For a broadcast outlet to operate, it needs to follow the ‘twin franchising principle’. It has to register with the Philippine Securities and Exchange Commission (SEC) to acquire a franchise approved by the Congress. It also has to secure a second authorization – ‘a second franchise’ – from the National Telecommunications Commission, which is called the Certificate of Public Convenience and Necessity.

In terms of monitoring ownership concentration, the Philippine Competition Commission, a newly established body under the Fair Competition Act of 2015, is mandated to spot anti-competition agreements and break up media monopolies if the case requires.

Recent events, however, shed light on the possibilities in which the government can exercise control over media outlets through the existing legal framework. For example, in 2018, the SEC revoked the operating license of Rappler, an online media outlet that published articles critical of the administration. The SEC ruled that Rappler is ‘liable for violating the constitutional and statutory Foreign Equity Restriction in Mass Media’ (Tomacruz, 2018) because one of its investors is a foreign philanthropic investment firm, Omidyar Network. Omidyar invested in Rappler in 2015 through Philippine Depositary Receipts, which allows foreigners to invest in a Filipino company without owning part of it or without being involved in its management. Rappler executives such as Maria Ressa believed that the there was no due process and that the firm is being singled out in what was described as a politically motivated move (Rappler, 2018a).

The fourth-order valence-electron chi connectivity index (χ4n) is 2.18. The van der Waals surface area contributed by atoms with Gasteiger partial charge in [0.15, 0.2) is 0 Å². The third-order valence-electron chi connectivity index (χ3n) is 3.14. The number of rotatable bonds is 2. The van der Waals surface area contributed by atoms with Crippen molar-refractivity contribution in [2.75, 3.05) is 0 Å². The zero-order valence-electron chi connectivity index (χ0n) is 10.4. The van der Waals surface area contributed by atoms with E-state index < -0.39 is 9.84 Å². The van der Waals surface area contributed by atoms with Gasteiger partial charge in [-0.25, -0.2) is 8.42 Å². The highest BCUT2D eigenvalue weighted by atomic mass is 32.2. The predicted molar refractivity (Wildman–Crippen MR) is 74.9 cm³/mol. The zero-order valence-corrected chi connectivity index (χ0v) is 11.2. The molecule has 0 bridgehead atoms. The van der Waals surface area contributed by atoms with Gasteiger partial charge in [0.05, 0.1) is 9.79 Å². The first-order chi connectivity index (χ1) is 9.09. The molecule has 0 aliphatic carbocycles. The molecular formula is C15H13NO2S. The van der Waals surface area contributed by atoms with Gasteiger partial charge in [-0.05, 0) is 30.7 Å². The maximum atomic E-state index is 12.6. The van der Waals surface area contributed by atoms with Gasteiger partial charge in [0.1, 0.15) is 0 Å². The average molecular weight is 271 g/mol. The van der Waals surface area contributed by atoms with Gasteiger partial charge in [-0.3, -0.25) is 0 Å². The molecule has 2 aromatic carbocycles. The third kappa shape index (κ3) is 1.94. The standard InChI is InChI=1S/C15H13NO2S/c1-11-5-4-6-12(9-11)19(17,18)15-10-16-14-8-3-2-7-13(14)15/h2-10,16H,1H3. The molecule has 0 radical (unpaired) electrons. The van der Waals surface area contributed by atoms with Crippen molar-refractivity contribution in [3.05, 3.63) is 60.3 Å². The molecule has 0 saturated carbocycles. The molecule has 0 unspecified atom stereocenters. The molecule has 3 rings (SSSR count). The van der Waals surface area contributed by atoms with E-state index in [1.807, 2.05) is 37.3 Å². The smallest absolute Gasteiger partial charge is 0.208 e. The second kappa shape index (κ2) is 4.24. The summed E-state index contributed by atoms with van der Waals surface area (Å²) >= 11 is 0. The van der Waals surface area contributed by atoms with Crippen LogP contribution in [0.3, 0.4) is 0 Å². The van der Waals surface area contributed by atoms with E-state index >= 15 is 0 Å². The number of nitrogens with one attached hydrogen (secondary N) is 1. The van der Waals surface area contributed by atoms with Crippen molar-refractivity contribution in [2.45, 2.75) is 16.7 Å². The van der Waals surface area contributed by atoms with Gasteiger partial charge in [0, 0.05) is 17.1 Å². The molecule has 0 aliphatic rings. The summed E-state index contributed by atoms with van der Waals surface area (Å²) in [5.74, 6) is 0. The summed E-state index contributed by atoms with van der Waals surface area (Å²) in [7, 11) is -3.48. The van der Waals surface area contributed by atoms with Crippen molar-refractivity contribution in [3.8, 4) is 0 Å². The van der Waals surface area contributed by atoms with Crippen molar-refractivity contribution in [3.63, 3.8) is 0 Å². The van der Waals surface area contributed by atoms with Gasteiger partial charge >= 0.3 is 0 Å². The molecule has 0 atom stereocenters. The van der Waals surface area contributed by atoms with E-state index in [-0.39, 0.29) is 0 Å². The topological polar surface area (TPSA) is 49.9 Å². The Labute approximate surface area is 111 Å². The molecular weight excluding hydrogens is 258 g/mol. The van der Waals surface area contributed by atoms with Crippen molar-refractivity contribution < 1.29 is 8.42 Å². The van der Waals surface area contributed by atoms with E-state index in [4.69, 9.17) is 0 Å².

Another prominent example is the case of ABS CBN, the oldest television station in Southeast Asia, and the leading network in the country in terms of audience share. Through a ‘cease and desist’ order, the network was forced to go off air when the Philippine Congress failed to renew its legislative franchise. A broadcast network needs a franchise to operate, which legislators have to approve or renew, as the case may be. However, the legislators rejected the bill for the renewal of the franchise, leaving the 11,000 media workers of ABS CBN in limbo. For some, the refusal of the Congress to renew the franchise only shows the loyalty of the legislators to the interests of the executive. In a statement, several faculty of the University of Sto. Tomas called the decision an ‘unabashed display of servility to the Duterte regime and its enablers and a brazen exercise of political power.’

Although several concerned agencies of the government, such as the SEC and the Bureau of Internal Revenue, have made it clear that the network did not violate any laws and paid its taxes regularly (CNN Philippines Staff, 2020a), majority of the lawmakers still voted against the franchise renewal, which led many to believe that the network is being singled out as an outcome of President Rodrigo Duterte’s ‘political vendetta’ (Lema and Morales, 2020). Duterte himself threatened to block the renewal of the franchise and also threatened to sue ABS CBN for not airing his political advertisements during the 2016 campaign period (Rappler, 2020a).